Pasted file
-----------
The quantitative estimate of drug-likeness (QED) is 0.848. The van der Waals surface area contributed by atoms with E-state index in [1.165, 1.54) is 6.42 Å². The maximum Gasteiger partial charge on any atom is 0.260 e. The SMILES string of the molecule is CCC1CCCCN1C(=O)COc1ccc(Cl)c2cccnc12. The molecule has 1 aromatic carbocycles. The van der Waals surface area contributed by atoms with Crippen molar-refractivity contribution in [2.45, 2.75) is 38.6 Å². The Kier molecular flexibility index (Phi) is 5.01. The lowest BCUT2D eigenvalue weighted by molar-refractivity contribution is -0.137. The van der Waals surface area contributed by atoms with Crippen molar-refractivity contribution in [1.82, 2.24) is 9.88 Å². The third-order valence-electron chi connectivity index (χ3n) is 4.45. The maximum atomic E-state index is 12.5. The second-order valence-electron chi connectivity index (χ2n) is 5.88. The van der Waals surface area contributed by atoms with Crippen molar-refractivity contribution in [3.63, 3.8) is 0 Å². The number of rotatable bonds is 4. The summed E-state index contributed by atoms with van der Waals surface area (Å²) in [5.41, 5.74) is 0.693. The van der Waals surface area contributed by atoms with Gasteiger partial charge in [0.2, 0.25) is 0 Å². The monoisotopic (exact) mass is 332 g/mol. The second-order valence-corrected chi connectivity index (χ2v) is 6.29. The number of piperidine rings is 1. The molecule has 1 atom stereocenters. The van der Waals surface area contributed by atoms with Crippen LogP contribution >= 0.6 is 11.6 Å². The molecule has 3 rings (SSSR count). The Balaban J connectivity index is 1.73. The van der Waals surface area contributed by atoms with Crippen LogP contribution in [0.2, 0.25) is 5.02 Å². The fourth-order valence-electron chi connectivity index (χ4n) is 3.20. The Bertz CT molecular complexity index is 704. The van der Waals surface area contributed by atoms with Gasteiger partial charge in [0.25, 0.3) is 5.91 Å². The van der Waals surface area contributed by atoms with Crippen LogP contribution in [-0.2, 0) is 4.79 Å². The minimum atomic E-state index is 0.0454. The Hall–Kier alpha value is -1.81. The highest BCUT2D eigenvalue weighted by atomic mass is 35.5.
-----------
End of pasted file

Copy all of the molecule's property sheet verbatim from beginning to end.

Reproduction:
The quantitative estimate of drug-likeness (QED) is 0.848. The van der Waals surface area contributed by atoms with E-state index in [1.165, 1.54) is 6.42 Å². The maximum Gasteiger partial charge on any atom is 0.260 e. The SMILES string of the molecule is CCC1CCCCN1C(=O)COc1ccc(Cl)c2cccnc12. The molecule has 1 aromatic carbocycles. The van der Waals surface area contributed by atoms with Crippen molar-refractivity contribution in [2.45, 2.75) is 38.6 Å². The Kier molecular flexibility index (Phi) is 5.01. The lowest BCUT2D eigenvalue weighted by molar-refractivity contribution is -0.137. The van der Waals surface area contributed by atoms with Crippen molar-refractivity contribution in [1.82, 2.24) is 9.88 Å². The third-order valence-electron chi connectivity index (χ3n) is 4.45. The maximum atomic E-state index is 12.5. The second-order valence-electron chi connectivity index (χ2n) is 5.88. The van der Waals surface area contributed by atoms with Crippen molar-refractivity contribution in [3.63, 3.8) is 0 Å². The number of rotatable bonds is 4. The summed E-state index contributed by atoms with van der Waals surface area (Å²) in [5.41, 5.74) is 0.693. The van der Waals surface area contributed by atoms with Gasteiger partial charge in [0.2, 0.25) is 0 Å². The monoisotopic (exact) mass is 332 g/mol. The second-order valence-corrected chi connectivity index (χ2v) is 6.29. The number of piperidine rings is 1. The molecule has 1 atom stereocenters. The van der Waals surface area contributed by atoms with Crippen LogP contribution >= 0.6 is 11.6 Å². The molecule has 3 rings (SSSR count). The Balaban J connectivity index is 1.73. The van der Waals surface area contributed by atoms with Crippen LogP contribution in [0.2, 0.25) is 5.02 Å². The fourth-order valence-electron chi connectivity index (χ4n) is 3.20. The Bertz CT molecular complexity index is 704. The van der Waals surface area contributed by atoms with Gasteiger partial charge in [0.25, 0.3) is 5.91 Å². The van der Waals surface area contributed by atoms with Crippen LogP contribution in [-0.2, 0) is 4.79 Å². The minimum atomic E-state index is 0.0454. The Hall–Kier alpha value is -1.81. The highest BCUT2D eigenvalue weighted by atomic mass is 35.5.